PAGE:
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Journal of Oncology
Volume 2011 (2011), Article ID 316243, 7 pages
http://dx.doi.org/10.1155/2011/316243
Clinical Study

Changing Trends of Breast Cancer Survival in Sultanate of Oman

1Medical Oncology Unit, Department of Medicine, College of Medicine and Health Sciences, Sultan Qaboos University (SQU), P.O. Box 35, Muscat 123, Oman
2Department of Surgery, College of Medicine and Health Sciences, Sultan Qaboos University (SQU), Muscat, Oman

Received 31 May 2010; Revised 3 August 2010; Accepted 11 September 2010

Academic Editor: David B. Thomas

Copyright © 2011 Shiyam Kumar et al. This is an open access article distributed under the Creative Commons Attribution License, which permits unrestricted use, distribution, and reproduction in any medium, provided the original work is properly cited.

Abstract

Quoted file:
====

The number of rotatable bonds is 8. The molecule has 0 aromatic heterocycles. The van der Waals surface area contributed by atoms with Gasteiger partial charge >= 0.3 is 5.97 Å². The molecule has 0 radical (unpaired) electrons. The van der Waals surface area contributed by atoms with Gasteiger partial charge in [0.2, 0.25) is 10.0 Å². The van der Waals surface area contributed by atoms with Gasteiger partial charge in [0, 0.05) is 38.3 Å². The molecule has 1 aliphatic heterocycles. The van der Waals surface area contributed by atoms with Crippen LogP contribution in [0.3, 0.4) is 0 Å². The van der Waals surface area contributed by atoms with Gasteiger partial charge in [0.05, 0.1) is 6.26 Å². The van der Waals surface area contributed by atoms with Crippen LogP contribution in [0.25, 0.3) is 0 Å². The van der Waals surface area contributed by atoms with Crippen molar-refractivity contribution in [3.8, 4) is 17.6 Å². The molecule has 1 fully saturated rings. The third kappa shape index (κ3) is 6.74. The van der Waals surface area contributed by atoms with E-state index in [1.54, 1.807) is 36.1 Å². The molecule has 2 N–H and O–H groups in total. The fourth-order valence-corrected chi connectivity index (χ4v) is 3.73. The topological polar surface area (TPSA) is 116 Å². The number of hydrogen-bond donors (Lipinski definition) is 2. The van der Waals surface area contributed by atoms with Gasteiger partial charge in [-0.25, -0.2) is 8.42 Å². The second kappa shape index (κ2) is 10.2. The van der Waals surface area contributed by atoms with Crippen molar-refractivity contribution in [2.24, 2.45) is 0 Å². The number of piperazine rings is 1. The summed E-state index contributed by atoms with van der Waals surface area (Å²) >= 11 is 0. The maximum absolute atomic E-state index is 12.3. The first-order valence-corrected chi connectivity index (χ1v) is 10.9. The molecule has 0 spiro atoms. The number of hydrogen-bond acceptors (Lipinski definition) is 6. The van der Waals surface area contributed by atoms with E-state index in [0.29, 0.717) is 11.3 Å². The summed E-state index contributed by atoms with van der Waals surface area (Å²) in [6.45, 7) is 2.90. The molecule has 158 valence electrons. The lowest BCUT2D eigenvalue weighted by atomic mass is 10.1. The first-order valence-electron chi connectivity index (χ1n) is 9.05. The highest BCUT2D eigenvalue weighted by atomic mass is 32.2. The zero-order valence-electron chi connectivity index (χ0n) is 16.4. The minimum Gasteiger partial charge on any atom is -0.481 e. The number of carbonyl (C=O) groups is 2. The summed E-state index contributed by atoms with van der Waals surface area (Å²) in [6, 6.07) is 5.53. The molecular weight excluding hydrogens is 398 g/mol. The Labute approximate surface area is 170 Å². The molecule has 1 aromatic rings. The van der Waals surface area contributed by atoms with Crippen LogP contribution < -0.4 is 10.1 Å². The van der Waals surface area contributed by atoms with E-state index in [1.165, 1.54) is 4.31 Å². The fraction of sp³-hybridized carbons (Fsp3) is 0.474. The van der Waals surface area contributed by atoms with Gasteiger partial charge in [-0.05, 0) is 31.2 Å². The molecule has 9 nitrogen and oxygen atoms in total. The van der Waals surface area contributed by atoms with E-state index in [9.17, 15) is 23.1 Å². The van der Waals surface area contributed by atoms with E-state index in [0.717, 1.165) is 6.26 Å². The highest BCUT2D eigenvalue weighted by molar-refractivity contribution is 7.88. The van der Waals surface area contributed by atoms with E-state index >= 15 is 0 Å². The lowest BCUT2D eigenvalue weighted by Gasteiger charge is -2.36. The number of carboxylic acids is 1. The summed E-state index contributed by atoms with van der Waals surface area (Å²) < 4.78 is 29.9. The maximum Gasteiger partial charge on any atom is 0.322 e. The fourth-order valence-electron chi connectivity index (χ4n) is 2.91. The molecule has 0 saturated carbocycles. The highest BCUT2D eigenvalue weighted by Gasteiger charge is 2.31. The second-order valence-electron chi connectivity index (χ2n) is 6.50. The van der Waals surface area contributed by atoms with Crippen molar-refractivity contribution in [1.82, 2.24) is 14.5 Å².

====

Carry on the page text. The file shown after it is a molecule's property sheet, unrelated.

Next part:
Breast cancer is the leading cause of cancer-associated mortality in women, with elevated incidence in developing countries. This retrospective study included all 122 patients diagnosed with breast cancer from January 2003 to December 2008 in the Sultanate of Oman. Age at presentation was 47.41 years (SD ± 12.88), with one-third of patients younger than 40 years. The majority of patients presented with stage III (41.2%) and IV (18.2%) breast cancer. T size ( 𝑃 = . 0 2 3 ), skin involvement ( 𝑃 = . 0 0 3 ), and stage at presentation ( 𝑃 = . 0 0 4 ) were significantly associated with overall survival. Skin involvement at presentation ( 𝑃 = . 0 0 3 ), T size ( 𝑃 = . 0 9 ), lymph node status ( 𝑃 = . 0 1 3 ), and stage ( 𝑃 = . 0 0 3 ) were strong predictors of relapse-free survival. Patients had a 5-year survival of 78%, compared to 64% of breast cancer patients diagnosed between 1996 and 2002 identified in our previously published study. Thus, despite Omani breast cancer patients continuing to present with advanced breast cancer, survival rates have significantly improved.